Emotions in Storytelling for Creative Writing in Primary School


So far, we have discussed themes in essays. We have also talked about the nature of conflicts and how to use them to generate plots. Once your child has understood both aspects, he needs to decide on the dominant emotion or emotions of the essay. What is this?


Remember the cartoon “Inside Out”, where the main character is controlled by five emotions? Just like the main character, we experience many emotions, far more then the five listed in the movie. However, there are a few that we commonly experience more often – including happiness, sadness, fear, excitement and anger.


Including emotions into an essay is very important. We are all emotional creatures; we watch movies, read books and listen to stories because we want to feel fear, joy or excitement. We watch horror movies to get frightened, comedies to feel joy, Korean drama series to cry and action movies to feel thrills. Hence, for your child to write better stories, he needs to convey these feelings very well.

How can we incorporate them into a child’s essay? We start by looking at the theme, we can easily figure out what emotion or emotions would be predominant in the essay. Some essays will only have one while others will feature a changes of emotion. For instance, an essay that has the theme of “surprise” will probably have emotions of fear and excitement. On the other hand, an essay that has the theme of “disappointment” will have emotions of happy, leading to sad.

Thus, you need to get your child to first figure out what emotion are present. From here, your child will remember to include words and phrases that describe them, thus making their essay richer while demonstrating the use of appropriate vocabulary. How do we include them? A useful strategy is the IDEA technique, which we shall introduce in the next few tips.

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This is Part 4 of a 12 Part series. To go back to the index, please click here.

Creating Conflicts for Creative Writing in Primary School

For our third tip, we are going to concentrate on writing a good story. This is important because good stories score well for content. How can we create great stories? The key to writing great stories is to create a strong “problem” or “conflict” so that the intense reaction of the main character may be explored before it is resolved as part of the story. In other words, creating conflicts is key to writing an excellent story.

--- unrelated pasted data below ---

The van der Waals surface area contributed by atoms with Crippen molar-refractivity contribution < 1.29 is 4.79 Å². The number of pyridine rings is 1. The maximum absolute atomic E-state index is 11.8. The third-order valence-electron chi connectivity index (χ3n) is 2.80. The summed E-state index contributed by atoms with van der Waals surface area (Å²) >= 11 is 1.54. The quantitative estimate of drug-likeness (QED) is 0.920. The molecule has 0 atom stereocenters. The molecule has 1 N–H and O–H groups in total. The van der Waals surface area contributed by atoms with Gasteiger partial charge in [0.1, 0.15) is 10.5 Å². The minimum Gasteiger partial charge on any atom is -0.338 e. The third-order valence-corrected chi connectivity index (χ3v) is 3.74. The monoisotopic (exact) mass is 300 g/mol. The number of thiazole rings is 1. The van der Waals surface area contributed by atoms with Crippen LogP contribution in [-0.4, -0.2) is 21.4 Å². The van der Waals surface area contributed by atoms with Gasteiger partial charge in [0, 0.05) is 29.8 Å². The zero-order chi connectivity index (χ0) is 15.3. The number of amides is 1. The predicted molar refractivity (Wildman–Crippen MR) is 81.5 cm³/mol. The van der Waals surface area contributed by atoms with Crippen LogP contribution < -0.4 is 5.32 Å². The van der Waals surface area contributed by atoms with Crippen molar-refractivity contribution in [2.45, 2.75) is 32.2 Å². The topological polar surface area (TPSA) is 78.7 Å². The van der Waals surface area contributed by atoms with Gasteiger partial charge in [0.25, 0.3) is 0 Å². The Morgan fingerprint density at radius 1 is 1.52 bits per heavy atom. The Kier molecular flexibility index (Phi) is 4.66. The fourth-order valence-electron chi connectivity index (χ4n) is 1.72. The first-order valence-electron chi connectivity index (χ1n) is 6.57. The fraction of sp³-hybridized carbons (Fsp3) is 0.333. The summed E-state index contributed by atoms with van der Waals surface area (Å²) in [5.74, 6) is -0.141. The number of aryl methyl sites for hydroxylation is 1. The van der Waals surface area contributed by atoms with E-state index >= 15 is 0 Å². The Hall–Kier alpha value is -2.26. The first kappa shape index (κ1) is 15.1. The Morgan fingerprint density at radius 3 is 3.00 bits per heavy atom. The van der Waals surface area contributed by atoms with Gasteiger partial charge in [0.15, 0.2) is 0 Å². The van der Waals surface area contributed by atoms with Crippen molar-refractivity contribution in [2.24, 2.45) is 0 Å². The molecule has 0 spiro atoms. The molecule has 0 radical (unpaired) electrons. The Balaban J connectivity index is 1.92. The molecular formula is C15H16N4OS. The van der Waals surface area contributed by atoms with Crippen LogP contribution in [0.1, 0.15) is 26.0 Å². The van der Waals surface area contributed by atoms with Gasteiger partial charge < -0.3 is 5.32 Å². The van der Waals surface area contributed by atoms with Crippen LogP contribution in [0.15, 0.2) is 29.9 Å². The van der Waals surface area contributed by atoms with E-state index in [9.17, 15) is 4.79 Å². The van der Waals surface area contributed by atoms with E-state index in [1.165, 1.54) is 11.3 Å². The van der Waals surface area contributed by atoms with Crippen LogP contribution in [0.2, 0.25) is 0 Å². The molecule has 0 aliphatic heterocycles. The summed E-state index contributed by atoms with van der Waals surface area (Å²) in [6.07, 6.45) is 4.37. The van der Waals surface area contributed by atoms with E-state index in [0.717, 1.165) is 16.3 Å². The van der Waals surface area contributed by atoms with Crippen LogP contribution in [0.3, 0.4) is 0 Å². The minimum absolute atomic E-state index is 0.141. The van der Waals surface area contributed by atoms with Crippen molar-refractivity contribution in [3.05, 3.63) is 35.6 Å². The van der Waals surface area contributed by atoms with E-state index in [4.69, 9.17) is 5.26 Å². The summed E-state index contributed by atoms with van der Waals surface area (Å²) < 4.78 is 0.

Creating Conflicts

In classical Literature, experts have divided conflicts into different types. One common conflict type is “Man vs. Man”. It basically means that the conflict arises because two (or more) people want different things. In the case of of an essay with the theme of “the secret”, the conflict could be based on how one person has discovered another person’s secret and wants to reveal it to other people. Thus, this creates an interesting conflict in which the main character(s) in the story have to try to stop this person.

Yet another type of conflict is “Man vs. Self”. In this case, the main character has to overcome a personal, usually inner, struggle. For example, if the main character keeps the secret, somebody might be harmed. However, revealing the secret will cause him pain in some form. Thus, the main character struggles with himself whether to keep the secret or not.

There are other types of conflicts. However, we will not go into details as they tend to be more difficult to construct a story around these conflicts due to the lack of time in an exam situation. If you are interested, you can go here for a simple and concise explanation of creating conflicts.

Creating Conflicts

Four Types of Conflict

In the meantime, remember to read keeping checking our blog for more advice on writing. Also, remember to ‘like’ our FB page for more news and other important information.

This is Part 3 of a 12 Part series. To go back to the index, please click here.

Creative Writing for Primary School: Focus on the Theme